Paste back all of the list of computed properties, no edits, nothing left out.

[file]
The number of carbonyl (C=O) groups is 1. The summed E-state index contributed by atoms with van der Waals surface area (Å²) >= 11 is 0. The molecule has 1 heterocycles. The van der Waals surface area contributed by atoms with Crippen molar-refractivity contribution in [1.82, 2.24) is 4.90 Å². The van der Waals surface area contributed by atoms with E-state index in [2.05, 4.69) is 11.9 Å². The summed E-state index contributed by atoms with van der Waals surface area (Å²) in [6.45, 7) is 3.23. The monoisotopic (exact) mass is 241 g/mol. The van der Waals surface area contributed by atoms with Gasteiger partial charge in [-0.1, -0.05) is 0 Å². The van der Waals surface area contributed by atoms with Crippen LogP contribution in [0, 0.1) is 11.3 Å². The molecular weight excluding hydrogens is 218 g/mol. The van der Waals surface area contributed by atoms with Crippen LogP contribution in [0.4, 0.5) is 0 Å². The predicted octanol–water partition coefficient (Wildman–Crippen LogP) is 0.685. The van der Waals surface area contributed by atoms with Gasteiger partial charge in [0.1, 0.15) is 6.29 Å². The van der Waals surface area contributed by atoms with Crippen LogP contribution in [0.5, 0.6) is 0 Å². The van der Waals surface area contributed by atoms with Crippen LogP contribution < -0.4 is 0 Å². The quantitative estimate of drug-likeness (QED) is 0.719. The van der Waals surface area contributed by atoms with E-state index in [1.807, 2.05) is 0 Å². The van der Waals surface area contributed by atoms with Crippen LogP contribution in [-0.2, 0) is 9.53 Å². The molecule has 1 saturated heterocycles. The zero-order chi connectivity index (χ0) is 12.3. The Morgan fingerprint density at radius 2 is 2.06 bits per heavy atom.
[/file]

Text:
The number of carbonyl (C=O) groups is 1. The summed E-state index contributed by atoms with van der Waals surface area (Å²) >= 11 is 0. The molecule has 1 heterocycles. The van der Waals surface area contributed by atoms with Crippen molar-refractivity contribution in [1.82, 2.24) is 4.90 Å². The van der Waals surface area contributed by atoms with E-state index in [2.05, 4.69) is 11.9 Å². The summed E-state index contributed by atoms with van der Waals surface area (Å²) in [6.45, 7) is 3.23. The monoisotopic (exact) mass is 241 g/mol. The van der Waals surface area contributed by atoms with Gasteiger partial charge in [-0.1, -0.05) is 0 Å². The van der Waals surface area contributed by atoms with Crippen LogP contribution in [0, 0.1) is 11.3 Å². The molecular weight excluding hydrogens is 218 g/mol. The van der Waals surface area contributed by atoms with Crippen LogP contribution in [0.4, 0.5) is 0 Å². The predicted octanol–water partition coefficient (Wildman–Crippen LogP) is 0.685. The van der Waals surface area contributed by atoms with Gasteiger partial charge in [0.1, 0.15) is 6.29 Å². The van der Waals surface area contributed by atoms with Crippen LogP contribution in [0.5, 0.6) is 0 Å². The van der Waals surface area contributed by atoms with Crippen LogP contribution < -0.4 is 0 Å². The quantitative estimate of drug-likeness (QED) is 0.719. The van der Waals surface area contributed by atoms with E-state index in [1.807, 2.05) is 0 Å². The van der Waals surface area contributed by atoms with Crippen LogP contribution in [-0.2, 0) is 9.53 Å². The molecule has 1 saturated heterocycles. The zero-order chi connectivity index (χ0) is 12.3. The Morgan fingerprint density at radius 2 is 2.06 bits per heavy atom.